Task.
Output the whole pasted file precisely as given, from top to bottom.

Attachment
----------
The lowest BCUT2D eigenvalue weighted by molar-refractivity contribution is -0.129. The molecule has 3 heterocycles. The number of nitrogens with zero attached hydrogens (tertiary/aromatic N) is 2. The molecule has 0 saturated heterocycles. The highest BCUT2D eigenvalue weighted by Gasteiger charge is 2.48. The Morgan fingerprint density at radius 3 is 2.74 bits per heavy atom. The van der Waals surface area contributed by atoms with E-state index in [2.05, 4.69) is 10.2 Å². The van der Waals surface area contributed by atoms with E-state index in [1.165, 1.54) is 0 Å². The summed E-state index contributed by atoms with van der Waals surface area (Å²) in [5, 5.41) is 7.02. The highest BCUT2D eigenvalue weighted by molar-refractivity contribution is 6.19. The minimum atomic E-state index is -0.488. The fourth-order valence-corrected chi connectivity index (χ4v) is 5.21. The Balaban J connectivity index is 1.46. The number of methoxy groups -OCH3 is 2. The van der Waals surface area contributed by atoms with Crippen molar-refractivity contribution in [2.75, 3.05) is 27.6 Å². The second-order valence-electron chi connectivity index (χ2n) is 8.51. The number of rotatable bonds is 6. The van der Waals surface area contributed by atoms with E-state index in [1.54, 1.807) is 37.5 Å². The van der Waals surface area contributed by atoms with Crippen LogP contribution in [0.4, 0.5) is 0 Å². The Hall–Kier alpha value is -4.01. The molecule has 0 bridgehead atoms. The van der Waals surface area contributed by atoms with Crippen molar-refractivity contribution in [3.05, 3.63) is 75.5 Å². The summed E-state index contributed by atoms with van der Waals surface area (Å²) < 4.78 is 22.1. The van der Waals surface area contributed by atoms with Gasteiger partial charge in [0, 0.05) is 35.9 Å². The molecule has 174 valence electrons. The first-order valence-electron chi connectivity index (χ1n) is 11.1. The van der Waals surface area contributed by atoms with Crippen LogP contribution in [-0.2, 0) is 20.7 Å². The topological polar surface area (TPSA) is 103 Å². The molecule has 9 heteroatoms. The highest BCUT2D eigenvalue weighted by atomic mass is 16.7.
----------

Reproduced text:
The lowest BCUT2D eigenvalue weighted by molar-refractivity contribution is -0.129. The molecule has 3 heterocycles. The number of nitrogens with zero attached hydrogens (tertiary/aromatic N) is 2. The molecule has 0 saturated heterocycles. The highest BCUT2D eigenvalue weighted by Gasteiger charge is 2.48. The Morgan fingerprint density at radius 3 is 2.74 bits per heavy atom. The van der Waals surface area contributed by atoms with E-state index in [2.05, 4.69) is 10.2 Å². The van der Waals surface area contributed by atoms with E-state index in [1.165, 1.54) is 0 Å². The summed E-state index contributed by atoms with van der Waals surface area (Å²) in [5, 5.41) is 7.02. The highest BCUT2D eigenvalue weighted by molar-refractivity contribution is 6.19. The minimum atomic E-state index is -0.488. The fourth-order valence-corrected chi connectivity index (χ4v) is 5.21. The Balaban J connectivity index is 1.46. The number of methoxy groups -OCH3 is 2. The van der Waals surface area contributed by atoms with Crippen molar-refractivity contribution in [2.75, 3.05) is 27.6 Å². The second-order valence-electron chi connectivity index (χ2n) is 8.51. The number of rotatable bonds is 6. The van der Waals surface area contributed by atoms with E-state index in [1.54, 1.807) is 37.5 Å². The van der Waals surface area contributed by atoms with Crippen LogP contribution in [0.4, 0.5) is 0 Å². The Hall–Kier alpha value is -4.01. The molecule has 0 bridgehead atoms. The van der Waals surface area contributed by atoms with Crippen molar-refractivity contribution in [3.05, 3.63) is 75.5 Å². The summed E-state index contributed by atoms with van der Waals surface area (Å²) < 4.78 is 22.1. The van der Waals surface area contributed by atoms with Gasteiger partial charge in [0, 0.05) is 35.9 Å². The molecule has 174 valence electrons. The first-order valence-electron chi connectivity index (χ1n) is 11.1. The van der Waals surface area contributed by atoms with Crippen LogP contribution in [-0.2, 0) is 20.7 Å². The topological polar surface area (TPSA) is 103 Å². The molecule has 9 heteroatoms. The highest BCUT2D eigenvalue weighted by atomic mass is 16.7.